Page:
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Sequence Risk: Preparing to Retire in a Down Market

“You can’t time the market” is an old maxim, but you also might say, “You can’t always time retirement.”

Market losses on the front end of retirement could have an outsized effect on the income you receive from your portfolio by reducing the assets available to pursue growth when the market recovers. The risk of experiencing poor investment performance at the wrong time is called sequence risk or sequence-of-returns risk.


Early Losses

A significant market downturn during the first two years of retirement could make a big difference in the size of a portfolio after 10 years, compared with having the same downturn at the end of the 10-year period. Both scenarios are based on the same returns, but in reverse order.
Early loss over 10 years totals $760,049. Late loss totals $992,464 based on a retirement portfolio of $1,000,000 with $40K initial withdrawal adjusted for inflation. Sequence of returns, year 1: early loss minus 20%, late loss 20%. Year 2: early loss minus 8%, late loss 8%. Year 3: early loss 12%, late loss 9%, Year 4: early loss 3%, late loss minus 5%. Year 5: early loss 7%, late loss 15%, Year 6: early loss 15%, late loss 7%. Year 7: early loss minus 5%, late loss 3%. Year 8: early loss 9%, late loss 12%. Year 9 early loss 8%, late loss minus 8%. Year 10: early loss 20%, late loss minus 20%

Assumes a $40,000 withdrawal in Year 1, with subsequent annual withdrawals increased by an inflation factor of 2%. This hypothetical example of mathematical principles is used for illustrative purposes only and does not represent the performance of any specific investment. Fees, expenses, and taxes are not considered and would reduce the performance shown if they were included. Actual results will vary.


Dividing Your Portfolio

One strategy that may help address sequence risk is to divide your retirement portfolio into three different “baskets” that could provide current income, regardless of market conditions, and growth potential to fund future income. Although this method differs from the well-known “4% rule,” an annual income target around 4% of your original portfolio value might be a reasonable starting point, with adjustments based on changing needs, inflation, and market returns.

Basket #1: Short term (1 to 3 years of income). This basket holds stable liquid assets such as cash and cash alternatives that could provide income for one to three years. Having sufficient cash reserves might enable you to avoid selling growth-oriented investments during a down market.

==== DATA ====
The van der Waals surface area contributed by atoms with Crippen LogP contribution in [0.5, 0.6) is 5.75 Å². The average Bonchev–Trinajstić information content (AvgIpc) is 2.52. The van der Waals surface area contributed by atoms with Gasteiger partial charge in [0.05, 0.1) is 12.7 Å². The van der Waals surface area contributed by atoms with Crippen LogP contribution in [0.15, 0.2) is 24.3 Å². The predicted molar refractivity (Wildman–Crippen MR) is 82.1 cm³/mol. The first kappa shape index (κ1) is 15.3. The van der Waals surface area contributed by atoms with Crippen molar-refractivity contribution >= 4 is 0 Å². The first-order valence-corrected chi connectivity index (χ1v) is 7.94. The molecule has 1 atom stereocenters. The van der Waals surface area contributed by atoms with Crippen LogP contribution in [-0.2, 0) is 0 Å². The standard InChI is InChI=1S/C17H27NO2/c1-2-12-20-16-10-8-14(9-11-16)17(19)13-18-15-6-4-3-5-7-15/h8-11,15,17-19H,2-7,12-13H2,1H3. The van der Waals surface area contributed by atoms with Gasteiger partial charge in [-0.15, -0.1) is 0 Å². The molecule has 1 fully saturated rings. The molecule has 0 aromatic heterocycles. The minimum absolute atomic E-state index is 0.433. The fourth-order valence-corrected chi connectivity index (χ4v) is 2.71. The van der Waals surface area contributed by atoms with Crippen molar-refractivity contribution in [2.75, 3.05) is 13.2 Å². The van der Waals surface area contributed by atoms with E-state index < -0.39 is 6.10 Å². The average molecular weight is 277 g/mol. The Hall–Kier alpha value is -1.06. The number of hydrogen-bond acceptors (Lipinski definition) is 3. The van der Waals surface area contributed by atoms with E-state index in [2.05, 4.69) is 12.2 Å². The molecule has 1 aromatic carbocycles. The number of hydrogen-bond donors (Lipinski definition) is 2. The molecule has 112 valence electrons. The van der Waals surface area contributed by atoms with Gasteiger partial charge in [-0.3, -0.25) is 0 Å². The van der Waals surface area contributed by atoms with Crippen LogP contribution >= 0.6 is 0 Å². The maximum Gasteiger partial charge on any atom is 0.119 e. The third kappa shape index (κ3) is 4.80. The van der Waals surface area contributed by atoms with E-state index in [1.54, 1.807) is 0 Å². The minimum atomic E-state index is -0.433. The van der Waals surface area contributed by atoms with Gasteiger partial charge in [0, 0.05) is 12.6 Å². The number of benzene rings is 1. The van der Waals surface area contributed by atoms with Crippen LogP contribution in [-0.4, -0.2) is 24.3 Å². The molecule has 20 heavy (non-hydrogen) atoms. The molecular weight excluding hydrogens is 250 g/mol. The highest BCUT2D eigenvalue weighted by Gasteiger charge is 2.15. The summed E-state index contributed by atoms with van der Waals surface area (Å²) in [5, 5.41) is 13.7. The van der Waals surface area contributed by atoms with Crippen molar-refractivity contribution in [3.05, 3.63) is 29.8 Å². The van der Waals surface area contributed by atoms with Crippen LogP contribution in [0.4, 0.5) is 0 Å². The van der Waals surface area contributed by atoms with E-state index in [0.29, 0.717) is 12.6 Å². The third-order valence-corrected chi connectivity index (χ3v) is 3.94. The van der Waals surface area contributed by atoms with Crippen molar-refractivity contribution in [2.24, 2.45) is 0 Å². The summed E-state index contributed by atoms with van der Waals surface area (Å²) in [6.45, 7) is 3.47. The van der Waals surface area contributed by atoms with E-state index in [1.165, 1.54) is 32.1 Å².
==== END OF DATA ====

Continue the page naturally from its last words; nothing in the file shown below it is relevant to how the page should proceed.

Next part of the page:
Basket #2: Mid term (5 or more years of income). This basket — equivalent to five or more years of your needed income — holds mostly fixed-income securities such as intermediate- and longer-term bonds that have moderate growth potential with low or moderate volatility. It might also include some lower-risk, income-producing equities.

The income from this basket can flow directly into Basket #1 to keep it replenished as the cash is used for living expenses. If necessary during a down market, some of the securities in this basket could be sold to replenish Basket #1.

Basket #3: Long term (future income). This basket is the growth engine of the portfolio and holds stocks and other investments that are typically more volatile but have higher long-term growth potential. Investment gains from Basket #3 can replenish both of the other baskets. In a typical 60/40 asset allocation, you might put 60% of your portfolio in this basket and 40% spread between the other two baskets. Your actual percentages will depend on your risk tolerance, time frame, and personal situation.

With the basket strategy, it’s important to start shifting assets before you retire, at least by establishing a cash cushion in Basket #1. There is no guarantee that putting your nest egg in three baskets will be more successful in the long term than other methods of drawing down your retirement savings. But it may help you better visualize your portfolio structure and feel more confident about your ability to fund retirement expenses during a volatile market.

All investments are subject to market fluctuation, risk, and loss of principal. Asset allocation does not guarantee a profit or protect against investment loss. The principal value of cash alternatives may be subject to market fluctuations, liquidity issues, and credit risk. Bonds redeemed prior to maturity may be worth more or less than their original cost. Investments seeking to achieve higher yields also involve higher risk.


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